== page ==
Charles Lindbergh

by: Evan Hulse

A biography of Charles Lindbergh

Charles Lindbergh was born on February 4, 1902, in Detroit, Michigan. As a kid, he showed exceptional mechanical ability. He prefered the farm life over the city life. His father was a congressman and he had to drive his father around for the 1916 election. At 18 he entered the University of Wisconsin, but dropped out after only 3 semesters because he failed his classes. After that, he joined the U.S. army as a pilot, but the war was over and the U.S. military didn’t need many pilots, so he got a job working for the U.S. postal service. He plotted air mail routes for the U.S. government. He also worked as a dare devil stunt pilot. In 1919 a hotel owner named Raymond Orteig offered 25,000 to anyone who could fly a non-stop flight from New York to Paris. He was determined on the Orteig prize. He practiced and practiced because he knew many had failed and either died or got seriously injured. On May, 10th, 1927 he left New York to win the Orteig prize. He arrived in Paris on May 11th, 1927 and he won the Orteig Prize. Before he left Paris a guy named Harry Guggenheim, an aviation enthusiast and millionaire, told Lindbergh to get in touch with him after his flight. Lindbergh did get in touch with him and Guggenheim sponsored Lindbergh a 3 month tour of U.S. He was flying the spirit of St. Louis. He touched down in 49 states, visited 92 cities, and gave 147 speeches. After that, the U.S. government asked Lindbergh to fly to various Latin- American countries in December 1927 as a symbol of good will. While in Mexico, he met Anne Spencer , daughter of Dwight Morrow who was the american ambassador there. He married Anne Morrow in 1929. He taught her how to fly and they went on many expeditions. Anne is famous for some of her poetries and other writings. Between 1931 and 1935, Lindbergh worked on and developed an artificial heart that actually worked. On March 1, 1932, Lindberghs 20 month old son, Charles Augustus, Jr., was kidnapped from his family home in New Jersey. Lindbergh hired Al Capone, a Chicago Gangster, to help him find his missing son. About 10 weeks later, the body of his son was found. They accused Bruno Hauptmann of the murder, and in 1936, he was executed. In 1938, Hermann Goering, a high Nazi Official, awarded Lindbergh with the German Medal of Honor. In 1941, Lindbergh joined the America First Committee, it was a committee that opposed voluntary entry into WW2. He became a leading spokesman of the committee. After the bombing of Pearl Harbor, Lindbergh stopped his non-involvement activity. In April 1944, he became an Army and Navy adviser. He flew on fifty combat missions and helped develop cruise control techniques for aircraft. After the war, he withdrew from public attention. In 1954, President Eisenhower made Lindbergh Brigadier General in the Air Force. Lindbergh also helped design the Boeing 747 Jet. In 1953, Lindbergh published his book, The Spirit of St. Louis. In 1954, it won a Pulitzer Prize. In the 1960’s, he joined the Conservation Movement. He died of cancer on August 26, 1974 in his Hawaiian home on the island of Maui. He was buried at Palapala Ho’omau Church. A collection of his writings called The Autobiography of Values was published in 1978.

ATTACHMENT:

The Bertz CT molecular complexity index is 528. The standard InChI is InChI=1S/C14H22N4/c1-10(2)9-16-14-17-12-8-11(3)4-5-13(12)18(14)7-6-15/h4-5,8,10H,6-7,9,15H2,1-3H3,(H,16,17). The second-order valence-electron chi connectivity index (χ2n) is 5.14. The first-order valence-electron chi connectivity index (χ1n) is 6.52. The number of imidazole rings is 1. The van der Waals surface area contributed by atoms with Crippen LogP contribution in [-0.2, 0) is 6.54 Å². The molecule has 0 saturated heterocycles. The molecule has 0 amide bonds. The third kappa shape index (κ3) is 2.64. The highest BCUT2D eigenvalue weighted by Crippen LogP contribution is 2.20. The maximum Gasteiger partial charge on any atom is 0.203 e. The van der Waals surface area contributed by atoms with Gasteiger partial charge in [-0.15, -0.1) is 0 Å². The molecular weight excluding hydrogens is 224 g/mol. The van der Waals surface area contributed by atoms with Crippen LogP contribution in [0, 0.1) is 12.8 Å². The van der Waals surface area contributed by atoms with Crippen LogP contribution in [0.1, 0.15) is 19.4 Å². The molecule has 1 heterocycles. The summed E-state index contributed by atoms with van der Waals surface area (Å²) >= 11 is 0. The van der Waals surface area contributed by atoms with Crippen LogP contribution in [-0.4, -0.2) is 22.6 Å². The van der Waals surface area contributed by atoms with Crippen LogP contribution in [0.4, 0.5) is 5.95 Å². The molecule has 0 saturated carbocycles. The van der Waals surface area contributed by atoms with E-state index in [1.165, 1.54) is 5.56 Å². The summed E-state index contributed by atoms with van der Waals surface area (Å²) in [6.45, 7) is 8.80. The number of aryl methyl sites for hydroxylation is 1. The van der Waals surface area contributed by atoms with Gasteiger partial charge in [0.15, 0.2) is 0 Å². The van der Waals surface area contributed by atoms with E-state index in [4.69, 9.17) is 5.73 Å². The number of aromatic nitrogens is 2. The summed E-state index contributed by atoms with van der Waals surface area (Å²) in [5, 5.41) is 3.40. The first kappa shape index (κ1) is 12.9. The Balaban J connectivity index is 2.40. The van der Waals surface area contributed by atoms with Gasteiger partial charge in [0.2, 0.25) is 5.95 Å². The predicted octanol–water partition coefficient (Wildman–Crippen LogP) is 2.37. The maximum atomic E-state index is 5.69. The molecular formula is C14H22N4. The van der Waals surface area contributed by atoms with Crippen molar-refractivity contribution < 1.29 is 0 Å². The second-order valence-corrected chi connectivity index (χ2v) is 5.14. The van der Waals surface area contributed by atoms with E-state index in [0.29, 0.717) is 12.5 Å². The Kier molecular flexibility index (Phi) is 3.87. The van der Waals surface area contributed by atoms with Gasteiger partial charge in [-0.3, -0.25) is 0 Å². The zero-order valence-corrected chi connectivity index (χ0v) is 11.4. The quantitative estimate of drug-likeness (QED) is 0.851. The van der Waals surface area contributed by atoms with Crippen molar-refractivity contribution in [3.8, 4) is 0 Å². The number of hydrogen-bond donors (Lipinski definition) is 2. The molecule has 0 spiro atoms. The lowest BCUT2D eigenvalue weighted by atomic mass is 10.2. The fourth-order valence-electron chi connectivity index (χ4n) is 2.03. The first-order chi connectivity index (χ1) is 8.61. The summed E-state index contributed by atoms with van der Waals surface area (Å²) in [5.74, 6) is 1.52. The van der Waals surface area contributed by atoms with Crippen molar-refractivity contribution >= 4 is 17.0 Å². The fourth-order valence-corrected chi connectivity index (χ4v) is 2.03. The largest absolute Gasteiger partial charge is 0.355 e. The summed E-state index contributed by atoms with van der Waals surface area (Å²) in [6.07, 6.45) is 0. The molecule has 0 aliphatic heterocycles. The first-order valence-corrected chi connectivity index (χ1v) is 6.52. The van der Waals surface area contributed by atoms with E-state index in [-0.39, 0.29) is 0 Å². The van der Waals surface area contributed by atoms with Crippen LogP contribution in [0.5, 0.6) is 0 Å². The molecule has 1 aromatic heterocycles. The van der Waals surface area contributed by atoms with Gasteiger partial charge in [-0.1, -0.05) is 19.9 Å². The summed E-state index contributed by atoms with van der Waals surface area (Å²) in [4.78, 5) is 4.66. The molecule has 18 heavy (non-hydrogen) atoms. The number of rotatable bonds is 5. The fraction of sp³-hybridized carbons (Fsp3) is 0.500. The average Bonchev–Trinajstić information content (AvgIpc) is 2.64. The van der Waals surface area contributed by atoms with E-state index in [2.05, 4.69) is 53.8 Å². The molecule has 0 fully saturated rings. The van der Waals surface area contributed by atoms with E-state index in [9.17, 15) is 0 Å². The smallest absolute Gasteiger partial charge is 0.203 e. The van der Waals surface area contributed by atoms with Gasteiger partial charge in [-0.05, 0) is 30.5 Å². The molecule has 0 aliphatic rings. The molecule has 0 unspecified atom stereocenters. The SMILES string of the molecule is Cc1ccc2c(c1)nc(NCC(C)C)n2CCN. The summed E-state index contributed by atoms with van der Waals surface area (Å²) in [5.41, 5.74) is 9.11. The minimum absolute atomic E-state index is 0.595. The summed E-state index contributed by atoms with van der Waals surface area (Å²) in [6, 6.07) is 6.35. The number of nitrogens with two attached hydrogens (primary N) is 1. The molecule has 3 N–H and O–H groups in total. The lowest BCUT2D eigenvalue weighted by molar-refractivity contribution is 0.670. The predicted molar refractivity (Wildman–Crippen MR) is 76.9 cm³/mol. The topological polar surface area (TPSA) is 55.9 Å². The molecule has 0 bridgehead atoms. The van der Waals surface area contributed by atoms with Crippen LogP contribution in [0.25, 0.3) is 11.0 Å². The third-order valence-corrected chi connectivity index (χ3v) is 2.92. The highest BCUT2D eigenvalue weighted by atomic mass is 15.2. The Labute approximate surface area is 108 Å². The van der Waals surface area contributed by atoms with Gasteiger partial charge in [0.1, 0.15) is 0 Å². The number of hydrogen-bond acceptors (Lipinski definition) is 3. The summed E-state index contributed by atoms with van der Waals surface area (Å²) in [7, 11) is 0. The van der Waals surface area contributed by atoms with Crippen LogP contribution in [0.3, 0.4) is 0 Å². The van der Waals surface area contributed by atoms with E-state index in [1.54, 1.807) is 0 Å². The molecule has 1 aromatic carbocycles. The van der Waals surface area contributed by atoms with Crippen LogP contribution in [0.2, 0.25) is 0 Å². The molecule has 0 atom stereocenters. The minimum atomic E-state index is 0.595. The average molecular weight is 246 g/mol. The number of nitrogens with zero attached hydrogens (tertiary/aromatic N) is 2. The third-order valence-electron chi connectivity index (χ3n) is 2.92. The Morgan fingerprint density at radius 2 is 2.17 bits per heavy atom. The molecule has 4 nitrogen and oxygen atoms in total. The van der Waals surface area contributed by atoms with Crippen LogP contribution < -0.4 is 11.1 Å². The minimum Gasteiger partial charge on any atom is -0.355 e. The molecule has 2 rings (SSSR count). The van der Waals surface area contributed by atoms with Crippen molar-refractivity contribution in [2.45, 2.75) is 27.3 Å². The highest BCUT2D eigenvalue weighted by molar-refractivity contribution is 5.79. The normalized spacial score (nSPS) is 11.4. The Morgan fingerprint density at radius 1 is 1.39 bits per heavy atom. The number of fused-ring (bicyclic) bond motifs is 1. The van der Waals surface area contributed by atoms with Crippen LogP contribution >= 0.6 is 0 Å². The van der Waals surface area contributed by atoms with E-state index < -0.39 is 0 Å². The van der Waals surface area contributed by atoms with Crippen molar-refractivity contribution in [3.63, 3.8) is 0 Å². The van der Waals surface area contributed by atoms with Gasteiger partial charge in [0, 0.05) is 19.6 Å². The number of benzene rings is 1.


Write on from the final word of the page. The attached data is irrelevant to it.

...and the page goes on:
Charles Lindbergh - Flight Across the Atlantic

Movie Questions

1. Why do think most of the people that tried to cross the Atlantic Ocean non-stop failed

2. Why do you think this kidnapping was called the crime of the century

Impact of Charles Lindbergh

Charles Lindbergh helped to inspire others to follow their dreams and never give up. He also inspired more pilots to do more crazy things, like fly non-stop to Antarctica. He also made some improvements to aircraft making aircraft more effective and all around better